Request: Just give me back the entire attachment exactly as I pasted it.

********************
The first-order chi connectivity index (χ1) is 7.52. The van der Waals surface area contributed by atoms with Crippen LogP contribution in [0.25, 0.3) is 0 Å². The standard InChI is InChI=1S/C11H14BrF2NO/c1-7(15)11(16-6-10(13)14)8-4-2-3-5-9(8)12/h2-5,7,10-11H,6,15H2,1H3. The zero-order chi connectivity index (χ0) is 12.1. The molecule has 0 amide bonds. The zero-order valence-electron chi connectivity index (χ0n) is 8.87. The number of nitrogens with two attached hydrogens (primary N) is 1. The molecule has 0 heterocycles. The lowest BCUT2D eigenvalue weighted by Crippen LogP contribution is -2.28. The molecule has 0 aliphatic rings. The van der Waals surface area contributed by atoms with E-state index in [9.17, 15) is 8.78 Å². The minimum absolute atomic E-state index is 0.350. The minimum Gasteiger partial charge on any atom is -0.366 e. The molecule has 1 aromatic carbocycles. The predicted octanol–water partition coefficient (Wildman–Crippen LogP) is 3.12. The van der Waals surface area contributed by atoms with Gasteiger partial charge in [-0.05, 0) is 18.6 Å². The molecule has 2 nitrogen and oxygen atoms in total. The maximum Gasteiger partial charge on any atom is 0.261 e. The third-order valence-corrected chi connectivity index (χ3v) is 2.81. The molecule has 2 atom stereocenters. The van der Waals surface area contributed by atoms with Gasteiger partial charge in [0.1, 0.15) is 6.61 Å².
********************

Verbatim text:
The first-order chi connectivity index (χ1) is 7.52. The van der Waals surface area contributed by atoms with Crippen LogP contribution in [0.25, 0.3) is 0 Å². The standard InChI is InChI=1S/C11H14BrF2NO/c1-7(15)11(16-6-10(13)14)8-4-2-3-5-9(8)12/h2-5,7,10-11H,6,15H2,1H3. The zero-order chi connectivity index (χ0) is 12.1. The molecule has 0 amide bonds. The zero-order valence-electron chi connectivity index (χ0n) is 8.87. The number of nitrogens with two attached hydrogens (primary N) is 1. The molecule has 0 heterocycles. The lowest BCUT2D eigenvalue weighted by Crippen LogP contribution is -2.28. The molecule has 0 aliphatic rings. The van der Waals surface area contributed by atoms with E-state index in [9.17, 15) is 8.78 Å². The minimum absolute atomic E-state index is 0.350. The minimum Gasteiger partial charge on any atom is -0.366 e. The molecule has 1 aromatic carbocycles. The predicted octanol–water partition coefficient (Wildman–Crippen LogP) is 3.12. The van der Waals surface area contributed by atoms with Gasteiger partial charge in [-0.05, 0) is 18.6 Å². The molecule has 2 nitrogen and oxygen atoms in total. The maximum Gasteiger partial charge on any atom is 0.261 e. The third-order valence-corrected chi connectivity index (χ3v) is 2.81. The molecule has 2 atom stereocenters. The van der Waals surface area contributed by atoms with Gasteiger partial charge in [0.1, 0.15) is 6.61 Å².